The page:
How to convert / export Illustrator symbols and shapes to other formats such as PNG and PDF tutorial
This is a tutorial showing how to convert Illustrator symbols to PNG (raster) PDF Vector format) etc. AI documents, unlike PSD, are not well supported and access to the library features of the AI documents are limited only to Illustrator (I have never see another application that can read or access the library swatches / symbols etc).
Take the preset from the panel and add to the artboard and then object menu and expand.
The PNG format can be saved using the export command as well as via the save for the web and select the PNG option. You can also use the expand selection command (file menu) and just export the selected items.
With the save for web command, you can clip to the current artboard (though in many cases I always add a background to define the size of the rectangle which matches the artboard anyway as I do not like white backgrounds with the my paths on web pages which is a personal preference, of course). You can set to interlaced (I generally do) as well as set the number of colors and in most cases I use about 16 or 32 as often 8 always looks a little coarse on web pages unless there really are only 8 or less colors. There are many other settings available.
You can save to PDF via the file save as command and set the compatibility such as PDF 1.5 as well as preserve the editing, embed page thumbnails, compression etc. Generally with the presets, there are no images involved so many of the settings can be ignored and also no fonts. If you create a number of artboards for the presets and have a preset on each of the artboards then you can save a multi-page PDF which may or may not prove very useful in any other application.
Generally, I save each artboard to a multiple PDFs as that means the PDFs can be easily read in many more apps.
This is perhaps a more useful format especially as the format is useful for web pages and also support / import support has been increasing. You can export them as SVG via the save command but personally, I prefer to expand them and then clean up the shape / paths / points (my favourite tool for this is the powerful Astute Graphics plugin called Smart Erase Brush and you can find a trial version of the plugin set on their site) and then save them. You can also cleanup the generated SVG such as removing many of the endless <group> items that are often generated (this does not happen all the time and really seems to depend on how many paths have been added and removed beforehand which leaves empty groups), many of them being just duplicated of empty groups etc as well as removing comments and other byte filling code.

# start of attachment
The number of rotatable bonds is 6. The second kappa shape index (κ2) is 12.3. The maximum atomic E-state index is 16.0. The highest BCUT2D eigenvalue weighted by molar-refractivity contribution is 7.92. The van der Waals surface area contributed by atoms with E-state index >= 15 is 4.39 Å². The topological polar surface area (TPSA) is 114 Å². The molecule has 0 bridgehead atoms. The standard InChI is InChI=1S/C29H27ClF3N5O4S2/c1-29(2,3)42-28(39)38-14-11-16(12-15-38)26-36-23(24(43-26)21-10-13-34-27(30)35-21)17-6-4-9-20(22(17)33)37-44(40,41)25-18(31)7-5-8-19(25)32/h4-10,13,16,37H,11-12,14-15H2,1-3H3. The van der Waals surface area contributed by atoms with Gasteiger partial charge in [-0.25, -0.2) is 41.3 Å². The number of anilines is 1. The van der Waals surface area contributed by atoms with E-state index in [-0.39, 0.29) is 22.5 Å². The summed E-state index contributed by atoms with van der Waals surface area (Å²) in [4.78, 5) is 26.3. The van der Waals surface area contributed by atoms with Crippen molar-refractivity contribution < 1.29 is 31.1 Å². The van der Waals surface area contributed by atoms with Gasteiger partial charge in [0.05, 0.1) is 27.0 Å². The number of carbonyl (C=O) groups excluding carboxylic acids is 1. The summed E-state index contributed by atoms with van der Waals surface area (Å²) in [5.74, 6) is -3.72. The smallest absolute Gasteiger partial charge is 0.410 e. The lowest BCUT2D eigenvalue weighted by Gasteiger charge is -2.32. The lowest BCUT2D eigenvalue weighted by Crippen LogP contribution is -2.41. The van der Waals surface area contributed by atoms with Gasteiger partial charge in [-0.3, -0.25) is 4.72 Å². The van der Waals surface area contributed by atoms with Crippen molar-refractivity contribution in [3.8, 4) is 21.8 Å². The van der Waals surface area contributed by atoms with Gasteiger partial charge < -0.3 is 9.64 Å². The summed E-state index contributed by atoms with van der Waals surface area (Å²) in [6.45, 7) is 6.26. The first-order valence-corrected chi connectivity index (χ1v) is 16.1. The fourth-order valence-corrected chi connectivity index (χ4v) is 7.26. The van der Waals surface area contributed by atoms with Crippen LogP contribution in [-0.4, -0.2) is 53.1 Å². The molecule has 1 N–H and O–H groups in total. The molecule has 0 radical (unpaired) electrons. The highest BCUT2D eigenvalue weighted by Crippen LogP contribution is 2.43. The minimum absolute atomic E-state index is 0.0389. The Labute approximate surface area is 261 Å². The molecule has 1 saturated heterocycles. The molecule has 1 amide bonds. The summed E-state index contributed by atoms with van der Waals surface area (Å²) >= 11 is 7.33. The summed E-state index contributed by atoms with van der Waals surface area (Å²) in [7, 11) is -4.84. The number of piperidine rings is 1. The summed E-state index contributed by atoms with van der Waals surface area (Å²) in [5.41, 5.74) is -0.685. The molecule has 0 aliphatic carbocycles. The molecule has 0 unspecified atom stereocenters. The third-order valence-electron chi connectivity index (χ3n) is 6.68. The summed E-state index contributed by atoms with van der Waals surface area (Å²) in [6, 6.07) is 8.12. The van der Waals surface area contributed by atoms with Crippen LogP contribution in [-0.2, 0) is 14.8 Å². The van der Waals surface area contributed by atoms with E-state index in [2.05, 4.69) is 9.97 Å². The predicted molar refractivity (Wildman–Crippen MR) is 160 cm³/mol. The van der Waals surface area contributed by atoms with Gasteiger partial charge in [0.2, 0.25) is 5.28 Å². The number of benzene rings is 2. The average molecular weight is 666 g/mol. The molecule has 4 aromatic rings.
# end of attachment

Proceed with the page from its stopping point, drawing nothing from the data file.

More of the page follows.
The SVG files can be edited in a normal editor but you can also edit them in tools such as Dreamweaver which is also useful as you can then see a preview of any edits or mistakes in seconds and can then revert back to a clean copy. Personally, I would avoid the compressed version though it probably does save some space - you can do much the same by quickly editing the file yourself.
Also, I have found that I have had more problems with the SVGZ format than the SVG so I stick with the uncompressed even if it can save a few additional K.
With the latest release of CC, you can export them in the SVG format. The entire document along with the presets on the artboard are exported via the export command (file menu). There is also an export selection command which will just export the selected items.
The export produces a far cleaner and perhaps less editable SVG file but if you really want to cut down the file size then the export command is very good. It does have a tendency to produce too many tspans if you have text though as well as add an unnecessary comment as well as a title tag and some additional info but that can also be quickly cleaned in Brackets or another text editor.
3. grid symbols